LITTLE CHANGE IN THE TOP SPOTS

Despite this, the new rankings remain consistent with 2015 — at least at the top: Google, Walt Disney, Apple, and Nike again held the top four spots. In fact, the Google-Disney-Apple troika has remained steady since 2013. Breaking into the top five this year was Ernst & Young, which had ranked there among business students from 2012-2014 before slipping to sixth last year.  Last year’s No. 5, J.P. Morgan, swapped spots with EY for 6th.

The rest of the top 10 experienced little change as well. Goldman Sachs, Deloitte, and the Federal Bureau of Investigation (FBI) again ranked seventh, eighth, and 10th, respectively, with Amazon vaulting into the top 10 at 9th (at the expense of PwC, which fell to Amazon’s previous 11th spot).  Like 2015, when the FBI climbed into the Top 10, just one new firm entered Universum Global’s top 10, indicative of the enduring appeal of leading brands (or a tired methodology). In fact, just one firm, KPMG, has tumbled out of Universum Global’s top 10 since 2012, plunging from 10th to 18th among business students in the past two years alone.

This year’s big move was made by Facebook, which leaped from 23rd to 12th. Patagonia followed suit, going from being unranked in 2015 to finishing 18th. By the same token, H&M suffered one of this year’s biggest losses among business students, sliding from 19th to 25th. Worse, Procter & Gamble plummeted from 28th to 44th. This could indicate that business students are beginning to shy away from consumer goods, as Coca-Cola (-2), Starbucks (-3) also lost ground among top 20 brands.

American Business students also continued to gravitate to several leading firms. They include Microsoft (12th), Morgan Stanley (22nd), Bank of America (30th), Adidas (42nd), Boeing (43rd), PepsiCo (52nd), IBM (57th), and Anheuser Busch (63rd).  Consulting also remained popular among business students, highlighted by the Boston Consulting Group (35th), McKinsey (36th), and Bain & Company (49th).

GLOBAL BUSINESS STUDENTS STICK TO TRADITIONAL POWERS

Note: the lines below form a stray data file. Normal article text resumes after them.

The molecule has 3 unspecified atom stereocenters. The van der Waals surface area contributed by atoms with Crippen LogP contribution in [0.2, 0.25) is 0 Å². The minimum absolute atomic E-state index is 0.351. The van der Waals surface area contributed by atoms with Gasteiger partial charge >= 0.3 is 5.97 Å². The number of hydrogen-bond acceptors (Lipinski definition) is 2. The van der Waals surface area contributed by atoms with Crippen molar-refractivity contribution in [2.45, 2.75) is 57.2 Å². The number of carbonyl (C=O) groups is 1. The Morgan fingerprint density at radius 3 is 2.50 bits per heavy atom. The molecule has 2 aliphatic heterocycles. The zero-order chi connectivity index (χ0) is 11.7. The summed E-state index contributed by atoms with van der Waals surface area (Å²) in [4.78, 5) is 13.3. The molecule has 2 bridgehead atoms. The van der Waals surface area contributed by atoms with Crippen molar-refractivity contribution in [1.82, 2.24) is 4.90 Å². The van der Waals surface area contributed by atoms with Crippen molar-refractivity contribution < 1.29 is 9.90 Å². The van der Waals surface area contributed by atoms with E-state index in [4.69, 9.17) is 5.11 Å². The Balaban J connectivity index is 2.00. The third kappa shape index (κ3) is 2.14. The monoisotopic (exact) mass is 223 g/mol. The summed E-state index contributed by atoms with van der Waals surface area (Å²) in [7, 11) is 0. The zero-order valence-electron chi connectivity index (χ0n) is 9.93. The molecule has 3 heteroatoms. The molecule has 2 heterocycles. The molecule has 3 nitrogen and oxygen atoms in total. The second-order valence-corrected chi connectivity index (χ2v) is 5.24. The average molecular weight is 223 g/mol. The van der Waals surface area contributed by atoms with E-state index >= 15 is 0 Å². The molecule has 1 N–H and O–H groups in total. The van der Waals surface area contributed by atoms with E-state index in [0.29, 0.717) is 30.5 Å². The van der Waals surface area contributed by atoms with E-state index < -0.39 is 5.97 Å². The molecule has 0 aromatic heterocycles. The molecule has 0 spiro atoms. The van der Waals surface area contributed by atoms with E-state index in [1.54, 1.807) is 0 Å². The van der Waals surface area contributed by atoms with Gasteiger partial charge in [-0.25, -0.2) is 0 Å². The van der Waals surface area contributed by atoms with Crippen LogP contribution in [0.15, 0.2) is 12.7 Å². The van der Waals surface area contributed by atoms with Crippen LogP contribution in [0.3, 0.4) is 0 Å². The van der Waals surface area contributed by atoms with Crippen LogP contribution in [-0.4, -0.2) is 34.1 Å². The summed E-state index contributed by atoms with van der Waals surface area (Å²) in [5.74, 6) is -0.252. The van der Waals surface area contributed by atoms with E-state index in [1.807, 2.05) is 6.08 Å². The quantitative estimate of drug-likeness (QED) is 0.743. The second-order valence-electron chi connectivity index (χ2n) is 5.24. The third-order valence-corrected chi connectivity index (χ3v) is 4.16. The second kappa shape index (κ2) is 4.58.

The allure of many leading firms also translates to a global scale. As part of this annual employer survey, Universum Global conducted a global survey of over 250,000 students worldwide in the 12 largest economies. As expected, Google ranked as the most attractive employer among the business student segment. Apple and EY also ranked nearly equally between their overseas and American counterparts. However, there were several notable differences.

For one, Disney is apparently a product of Pax Americana, as the second-most appealing American firm doesn’t even crack the top 50 when the lens expands to business students globally. Similarly, eCommerce marvels like Amazon Patagonia, H&M also missed the cut in this segment, as did Facebook and Starbucks.

In their place, global business students tended to place their trust in established firm. KPMG, for example, ranked 8th when the American and global samples are combined.  At the same time, Goldman Sachs ranks in the top five for overall appeal, while PwC, Microsoft, and L’Oreal step into the top 10. The value of stalwart firms underappreciated firms America, including McKinsey, BCG, Procter & Gamble, BMW, Unilever, Johnson & Johnson, IBM, and Nestle were also amplified among overseas business  students.

To see the 25 highest-ranked firms in both the United States and overseas, go to the next page.